Cash held in reserve at a central bank being brought onto a blockchain would cut through the Gordian Knot tying up each jurisdiction, making settlement instant, removing counterparty risk and freeing up capital, Fnality reckons.

Exactly how this will be achieved involves a complex mix of regulatory and technical issues – a process Ram described as “a journey of discovery.” 

On the legal side, the new name hints at Fnality’s secret sauce, according to Robert Sams, CEO of Clearmatics, the consortium’s tech partner.

Describing how the system will work, he told CoinDesk:

Legal settlement finality is happening inside the system’s blockchain rather than across the books of a legacy settlement institution. This might appear to be a subtle distinction, but it’s what turns a cryptographic key pair into cash itself. It’s a foundational distinction.

USC vs CBDCs

Flying under the radar for most of its four-year existence, Finality has invited speculation about how cross-border tokenized fiat will be collateralized at the central bank level.

Hyder Jaffrey, strategic investment and fintech innovation manager at Swiss bank UBS, one of Finality’s shareholders, pointed to an important difference between so-called central bank digital currency (CBDC) projects and what Fnality does.

Jaffrey told CoinDesk:

“Central bank digital currency is issued by the domestic central bank and hence backed by the central bank itself. The USC is commercial bank money. The design of it allows it to carry some of the characteristics of central bank money. Ultimately, how we are achieving that is through the cash collateral backing the USC sitting at the domestic central bank. It’s a nuance but it’s very important.”

Commercial bank and central bank money have different characteristics: the former carries credit and commercial counterparty risk; the latter carries sovereign risk. Fnality is exploring an uncharted path between the two, Sams said.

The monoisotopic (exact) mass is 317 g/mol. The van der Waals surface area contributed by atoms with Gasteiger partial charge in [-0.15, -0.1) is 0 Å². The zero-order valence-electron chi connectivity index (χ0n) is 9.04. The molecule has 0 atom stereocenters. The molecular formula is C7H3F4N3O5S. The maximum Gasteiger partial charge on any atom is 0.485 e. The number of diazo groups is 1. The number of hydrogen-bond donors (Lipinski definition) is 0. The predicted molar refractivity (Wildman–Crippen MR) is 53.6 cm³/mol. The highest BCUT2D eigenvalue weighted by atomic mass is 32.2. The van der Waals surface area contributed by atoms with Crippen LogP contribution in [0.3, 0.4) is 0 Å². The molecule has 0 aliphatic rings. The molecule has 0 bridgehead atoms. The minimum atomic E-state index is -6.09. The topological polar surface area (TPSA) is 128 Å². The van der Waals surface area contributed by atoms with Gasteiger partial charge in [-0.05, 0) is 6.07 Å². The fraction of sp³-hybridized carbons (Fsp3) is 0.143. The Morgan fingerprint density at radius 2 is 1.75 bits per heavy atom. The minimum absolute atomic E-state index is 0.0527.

“Money is usually in the form of either commercial bank money (the liability of a commercial bank) or central bank money (the liability of a central bank),” he told CoinDesk. But USC “is a tokenized asset that has similar credit risk properties to central bank money, without being a substitute for central bank money.”

Design and roadmap

Clearmatics’ blockchain architecture for Fnality is a private version of ethereum called Autonity. A distributed state transition system, where all participants on the chain keep a continually updated record of the blockchain’s full state, is essential to ensure the system’s resiliency, Sams said.

Such a full-broadcast system has been tested at the central bank level, by the Monetary Authority of Singapore (MAS), and it raised some performance issues.

However, Lee Braine of the CTO office of the investment bank at Barclays, another Finality shareholder, pointed out that volumes in the wholesale interbank space that Fnality is targeting are very different from retail bank payments and as such the performance characteristics would also be very different.

While many market infrastructures tend to centralize parts of their blockchain solutions for the sake of efficiency, the resiliency aspect is at the heart of much central bank research with universities and others, Braine said.

Looking ahead, Fnality’s complex roadmap will see things begin to come to fruition in 2020, the company said. (Aside from UBS and Barclays, its shareholders include Banco Santander, BNY Mellon, CIBC, Commerzbank, Credit Suisse, ING, KBC Group, Lloyds Banking Group, MUFG Bank, Nasdaq, Sumitomo Mitsui Banking Corporation, and State Street.)

Speaking practically, the first products may be simple payments, said Braine. Then it would move to more complex currency swaps, for example, as in classic foreign exchange, or involving some kind of security, formalized as delivery versus payment (DvP), meaning both sides of the trade are completed simultaneously.

“As you move down that roadmap you get greater value, but it’s also the case that you need to integrate with market infrastructures to get more value,” Braine said, concluding:

“So you can imagine looking across clearinghouses and exchanges, and thinking ahead a few years from now, you see the scenario where more of them are using tokenized assets.”